Former Chief Economist at World Bank Predicts More Weakness for the US Economy
Over the past few weeks, there have been a growing number of voices that have been declaring that the recession is over.
Ben Bernanke, who is the Fed Chairman, was recently quoted as saying that the "recession is very likely over at this point."
Mark Vitner, who is a senior economist at Wachovia, recently spoke at a breakfast and declared that "we are in the early stages of the economic recovery."
Professor and economist Roger Tutterow also recently declared that the recession likely ended in either July or August.
You get the point - the list of economists and government officials who are increasingly optimistic about the economy is growing longer and longer by the day.
Don't include Nobel-winning economist Joseph Stiglitz in that group though, as he recently stated that he believes the recession will end in 2012, not 2009.
Even if you disagree with Stiglitz, you still need to hear what he has to say.
Stiglitz won the Nobel Memorial Prize in Economic Sciences in 2001, and was formerly the Chief Economist at the World Bank. Stiglitz is currently a professor at Columbia University, and Newsweek recently stated that "Stiglitz's work is cited by more economists than anyone else's in the world."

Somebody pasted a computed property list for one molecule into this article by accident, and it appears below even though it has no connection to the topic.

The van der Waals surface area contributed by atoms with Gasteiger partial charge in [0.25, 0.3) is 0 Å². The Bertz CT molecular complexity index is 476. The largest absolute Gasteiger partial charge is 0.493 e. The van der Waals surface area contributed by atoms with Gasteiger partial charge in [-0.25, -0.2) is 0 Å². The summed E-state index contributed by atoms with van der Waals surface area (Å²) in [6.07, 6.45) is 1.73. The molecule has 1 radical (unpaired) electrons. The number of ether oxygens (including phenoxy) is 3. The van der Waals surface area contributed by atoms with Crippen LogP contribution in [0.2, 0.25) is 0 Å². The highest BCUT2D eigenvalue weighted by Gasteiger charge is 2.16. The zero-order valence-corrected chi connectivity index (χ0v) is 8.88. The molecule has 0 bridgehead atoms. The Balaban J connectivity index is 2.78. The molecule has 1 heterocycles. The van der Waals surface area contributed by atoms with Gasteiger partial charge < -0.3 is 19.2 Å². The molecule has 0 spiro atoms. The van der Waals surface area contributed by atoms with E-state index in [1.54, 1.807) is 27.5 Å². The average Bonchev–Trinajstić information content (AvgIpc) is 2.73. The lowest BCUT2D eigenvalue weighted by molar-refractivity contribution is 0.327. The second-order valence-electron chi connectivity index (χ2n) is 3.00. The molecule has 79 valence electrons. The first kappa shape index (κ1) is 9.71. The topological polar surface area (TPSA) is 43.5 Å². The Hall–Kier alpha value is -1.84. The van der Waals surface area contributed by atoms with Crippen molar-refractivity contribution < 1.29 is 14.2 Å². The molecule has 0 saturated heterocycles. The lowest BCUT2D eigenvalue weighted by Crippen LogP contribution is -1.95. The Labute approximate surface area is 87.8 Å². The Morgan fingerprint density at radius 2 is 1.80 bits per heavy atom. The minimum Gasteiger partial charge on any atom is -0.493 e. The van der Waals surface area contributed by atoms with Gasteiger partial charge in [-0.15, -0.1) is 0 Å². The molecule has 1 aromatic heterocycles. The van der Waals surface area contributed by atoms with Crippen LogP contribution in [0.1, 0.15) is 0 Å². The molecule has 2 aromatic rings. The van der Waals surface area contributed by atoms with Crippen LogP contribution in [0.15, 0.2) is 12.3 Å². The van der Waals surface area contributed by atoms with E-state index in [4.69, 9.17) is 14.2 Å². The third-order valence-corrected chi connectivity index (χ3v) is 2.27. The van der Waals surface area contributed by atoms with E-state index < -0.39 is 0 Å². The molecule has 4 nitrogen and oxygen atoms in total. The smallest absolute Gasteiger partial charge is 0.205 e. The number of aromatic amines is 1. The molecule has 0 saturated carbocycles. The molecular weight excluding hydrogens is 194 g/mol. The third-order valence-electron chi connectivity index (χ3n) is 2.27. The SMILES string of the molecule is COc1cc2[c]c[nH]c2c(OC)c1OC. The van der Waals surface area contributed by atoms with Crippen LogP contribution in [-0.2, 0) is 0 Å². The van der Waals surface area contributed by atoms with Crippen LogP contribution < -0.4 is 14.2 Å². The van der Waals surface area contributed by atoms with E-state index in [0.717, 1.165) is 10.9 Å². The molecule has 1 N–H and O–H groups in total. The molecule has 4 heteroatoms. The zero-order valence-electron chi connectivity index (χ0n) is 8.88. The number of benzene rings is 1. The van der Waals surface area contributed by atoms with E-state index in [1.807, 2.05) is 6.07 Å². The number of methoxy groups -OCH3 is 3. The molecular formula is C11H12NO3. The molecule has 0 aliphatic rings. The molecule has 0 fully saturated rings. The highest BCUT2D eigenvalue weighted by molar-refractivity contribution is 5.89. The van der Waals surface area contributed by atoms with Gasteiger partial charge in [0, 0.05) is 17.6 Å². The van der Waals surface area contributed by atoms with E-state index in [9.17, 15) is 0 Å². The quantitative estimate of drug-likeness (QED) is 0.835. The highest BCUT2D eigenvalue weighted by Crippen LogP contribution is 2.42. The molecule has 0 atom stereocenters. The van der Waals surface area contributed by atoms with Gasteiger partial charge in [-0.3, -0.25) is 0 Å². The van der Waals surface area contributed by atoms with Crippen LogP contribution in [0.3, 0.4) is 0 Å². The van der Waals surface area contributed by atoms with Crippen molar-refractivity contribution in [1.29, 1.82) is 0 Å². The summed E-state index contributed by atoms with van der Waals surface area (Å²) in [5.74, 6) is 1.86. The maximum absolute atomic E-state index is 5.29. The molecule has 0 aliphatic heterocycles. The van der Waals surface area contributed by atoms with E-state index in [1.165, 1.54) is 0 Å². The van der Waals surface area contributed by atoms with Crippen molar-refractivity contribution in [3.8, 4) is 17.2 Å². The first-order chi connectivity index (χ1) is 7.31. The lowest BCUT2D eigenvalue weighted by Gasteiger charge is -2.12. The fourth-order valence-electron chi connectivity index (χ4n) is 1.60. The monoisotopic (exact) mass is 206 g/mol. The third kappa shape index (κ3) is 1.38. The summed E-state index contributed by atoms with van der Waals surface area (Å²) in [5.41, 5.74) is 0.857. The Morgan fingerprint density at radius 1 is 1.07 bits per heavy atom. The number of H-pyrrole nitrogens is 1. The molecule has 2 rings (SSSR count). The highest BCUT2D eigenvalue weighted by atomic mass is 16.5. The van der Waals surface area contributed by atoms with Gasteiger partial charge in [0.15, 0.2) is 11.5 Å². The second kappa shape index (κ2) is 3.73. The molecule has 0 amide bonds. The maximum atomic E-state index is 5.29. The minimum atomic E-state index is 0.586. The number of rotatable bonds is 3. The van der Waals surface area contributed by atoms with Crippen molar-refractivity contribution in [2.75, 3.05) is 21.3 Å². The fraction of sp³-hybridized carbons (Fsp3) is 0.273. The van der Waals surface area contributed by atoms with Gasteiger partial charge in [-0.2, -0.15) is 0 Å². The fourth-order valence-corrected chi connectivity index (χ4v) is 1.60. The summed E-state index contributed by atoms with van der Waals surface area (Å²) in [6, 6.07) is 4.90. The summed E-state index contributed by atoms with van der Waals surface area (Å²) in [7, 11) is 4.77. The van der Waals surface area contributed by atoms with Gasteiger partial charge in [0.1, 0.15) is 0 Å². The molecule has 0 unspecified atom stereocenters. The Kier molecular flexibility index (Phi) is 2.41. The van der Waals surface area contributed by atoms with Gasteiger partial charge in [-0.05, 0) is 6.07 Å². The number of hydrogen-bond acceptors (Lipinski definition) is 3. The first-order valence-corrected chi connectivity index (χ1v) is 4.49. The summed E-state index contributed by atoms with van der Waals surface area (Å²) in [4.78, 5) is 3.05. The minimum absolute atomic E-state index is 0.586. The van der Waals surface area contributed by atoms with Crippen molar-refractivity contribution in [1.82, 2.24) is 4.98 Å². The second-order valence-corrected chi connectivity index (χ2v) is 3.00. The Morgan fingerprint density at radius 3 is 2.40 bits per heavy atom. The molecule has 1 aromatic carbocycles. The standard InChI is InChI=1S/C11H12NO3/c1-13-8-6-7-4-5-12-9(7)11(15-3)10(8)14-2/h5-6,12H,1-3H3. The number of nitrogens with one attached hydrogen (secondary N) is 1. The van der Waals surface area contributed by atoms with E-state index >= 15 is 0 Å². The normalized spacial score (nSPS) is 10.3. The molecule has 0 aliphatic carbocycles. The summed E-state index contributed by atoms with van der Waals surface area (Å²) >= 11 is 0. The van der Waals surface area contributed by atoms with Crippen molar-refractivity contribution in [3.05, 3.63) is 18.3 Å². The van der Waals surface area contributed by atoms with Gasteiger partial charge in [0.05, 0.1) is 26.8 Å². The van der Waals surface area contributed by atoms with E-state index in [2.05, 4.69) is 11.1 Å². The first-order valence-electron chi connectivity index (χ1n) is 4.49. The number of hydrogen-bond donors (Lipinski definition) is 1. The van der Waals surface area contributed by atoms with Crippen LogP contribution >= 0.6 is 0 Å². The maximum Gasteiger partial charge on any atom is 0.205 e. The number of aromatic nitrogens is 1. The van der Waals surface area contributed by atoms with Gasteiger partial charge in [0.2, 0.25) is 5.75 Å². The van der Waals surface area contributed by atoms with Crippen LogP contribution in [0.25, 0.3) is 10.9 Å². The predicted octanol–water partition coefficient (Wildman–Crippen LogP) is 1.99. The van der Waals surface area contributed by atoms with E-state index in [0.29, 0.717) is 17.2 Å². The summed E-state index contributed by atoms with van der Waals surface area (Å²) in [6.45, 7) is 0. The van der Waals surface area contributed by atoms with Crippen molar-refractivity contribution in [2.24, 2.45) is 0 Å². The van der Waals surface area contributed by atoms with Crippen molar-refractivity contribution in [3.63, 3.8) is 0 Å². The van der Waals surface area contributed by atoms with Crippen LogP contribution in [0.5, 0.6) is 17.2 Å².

In other words - he knows what he is talking about.
Stiglitz recently stated that "we would be lucky to be out of recession by 2012", and that a lack of new jobs would sink any potential short-term recovery.
Now, some people will take exception to these comments, pointing out the fact that a recession is defined as being at least two straight quarters of negative growth. If we have one positive quarter, however weak that it may be, then the recession will have technically come to an end.
Stiglitz argues that this is just a technicality, and that the recession won't be officially "over" until we have strong job growth and rising wages once again.
Stiglitz argues that there are "many bumps ahead" and that the United States remains "deeply wounded". He cites the end of President Obama's stimulus program and continued weakness in the banking sector as two major hurdles that the US economy will need to get past before any meaningful recovery can take place.
It's hard to argue with Stiglitz on these points, and there is definitely a strong likelihood that the United States may suffer through a double-dip recession.
At the end of the day, the economy won't start to meaningfully improve until people start getting back to work. When people start working again, then consumer confidence will begin to rise. When consumer confidence begins to rise, then people will start spending their money again.
Will that happen over the next couple of months? Or will this take years to accomplish?
Source: DailyFinance.com - Nobel Winner Joseph Stiglitz Predicts Recession's End: Not Now, but 2012
Filed under: The Economic Meltdown